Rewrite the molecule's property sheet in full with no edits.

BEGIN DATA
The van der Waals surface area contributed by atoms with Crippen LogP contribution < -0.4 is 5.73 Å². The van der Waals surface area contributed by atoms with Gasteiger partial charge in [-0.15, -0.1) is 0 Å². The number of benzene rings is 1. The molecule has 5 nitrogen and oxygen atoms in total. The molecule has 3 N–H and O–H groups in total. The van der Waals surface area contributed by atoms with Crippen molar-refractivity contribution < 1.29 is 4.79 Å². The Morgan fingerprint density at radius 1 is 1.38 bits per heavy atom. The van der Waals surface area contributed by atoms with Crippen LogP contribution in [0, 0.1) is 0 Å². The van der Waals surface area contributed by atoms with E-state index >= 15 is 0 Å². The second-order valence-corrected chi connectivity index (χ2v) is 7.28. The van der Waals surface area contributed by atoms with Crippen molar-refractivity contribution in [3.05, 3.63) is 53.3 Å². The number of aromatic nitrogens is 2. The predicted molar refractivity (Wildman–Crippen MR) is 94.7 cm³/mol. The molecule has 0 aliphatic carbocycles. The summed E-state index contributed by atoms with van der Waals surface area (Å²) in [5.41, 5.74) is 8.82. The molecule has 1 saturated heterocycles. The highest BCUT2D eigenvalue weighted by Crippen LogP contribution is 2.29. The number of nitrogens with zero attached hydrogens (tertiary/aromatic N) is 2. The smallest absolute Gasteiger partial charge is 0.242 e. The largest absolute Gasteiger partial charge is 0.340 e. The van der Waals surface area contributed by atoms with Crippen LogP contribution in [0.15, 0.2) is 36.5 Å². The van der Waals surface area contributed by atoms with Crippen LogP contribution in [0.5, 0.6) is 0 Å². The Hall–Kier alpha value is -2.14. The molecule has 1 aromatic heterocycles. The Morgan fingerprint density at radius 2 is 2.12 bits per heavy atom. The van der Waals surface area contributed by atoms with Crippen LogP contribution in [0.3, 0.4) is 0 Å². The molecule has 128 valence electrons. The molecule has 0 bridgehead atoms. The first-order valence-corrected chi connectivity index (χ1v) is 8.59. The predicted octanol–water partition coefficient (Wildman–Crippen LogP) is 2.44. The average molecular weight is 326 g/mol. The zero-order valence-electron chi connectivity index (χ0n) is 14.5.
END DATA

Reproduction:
The van der Waals surface area contributed by atoms with Crippen LogP contribution < -0.4 is 5.73 Å². The van der Waals surface area contributed by atoms with Gasteiger partial charge in [-0.15, -0.1) is 0 Å². The number of benzene rings is 1. The molecule has 5 nitrogen and oxygen atoms in total. The molecule has 3 N–H and O–H groups in total. The van der Waals surface area contributed by atoms with Crippen molar-refractivity contribution < 1.29 is 4.79 Å². The Morgan fingerprint density at radius 1 is 1.38 bits per heavy atom. The van der Waals surface area contributed by atoms with Crippen LogP contribution in [0, 0.1) is 0 Å². The van der Waals surface area contributed by atoms with E-state index >= 15 is 0 Å². The second-order valence-corrected chi connectivity index (χ2v) is 7.28. The van der Waals surface area contributed by atoms with Crippen molar-refractivity contribution in [3.05, 3.63) is 53.3 Å². The number of aromatic nitrogens is 2. The predicted molar refractivity (Wildman–Crippen MR) is 94.7 cm³/mol. The molecule has 0 aliphatic carbocycles. The summed E-state index contributed by atoms with van der Waals surface area (Å²) in [5.41, 5.74) is 8.82. The molecule has 1 saturated heterocycles. The highest BCUT2D eigenvalue weighted by Crippen LogP contribution is 2.29. The number of nitrogens with zero attached hydrogens (tertiary/aromatic N) is 2. The smallest absolute Gasteiger partial charge is 0.242 e. The largest absolute Gasteiger partial charge is 0.340 e. The van der Waals surface area contributed by atoms with Crippen LogP contribution in [0.15, 0.2) is 36.5 Å². The van der Waals surface area contributed by atoms with Crippen LogP contribution in [0.5, 0.6) is 0 Å². The Hall–Kier alpha value is -2.14. The molecule has 1 aromatic heterocycles. The Morgan fingerprint density at radius 2 is 2.12 bits per heavy atom. The van der Waals surface area contributed by atoms with Crippen LogP contribution in [0.3, 0.4) is 0 Å². The molecule has 128 valence electrons. The molecule has 0 bridgehead atoms. The first-order valence-corrected chi connectivity index (χ1v) is 8.59. The predicted octanol–water partition coefficient (Wildman–Crippen LogP) is 2.44. The average molecular weight is 326 g/mol. The zero-order valence-electron chi connectivity index (χ0n) is 14.5.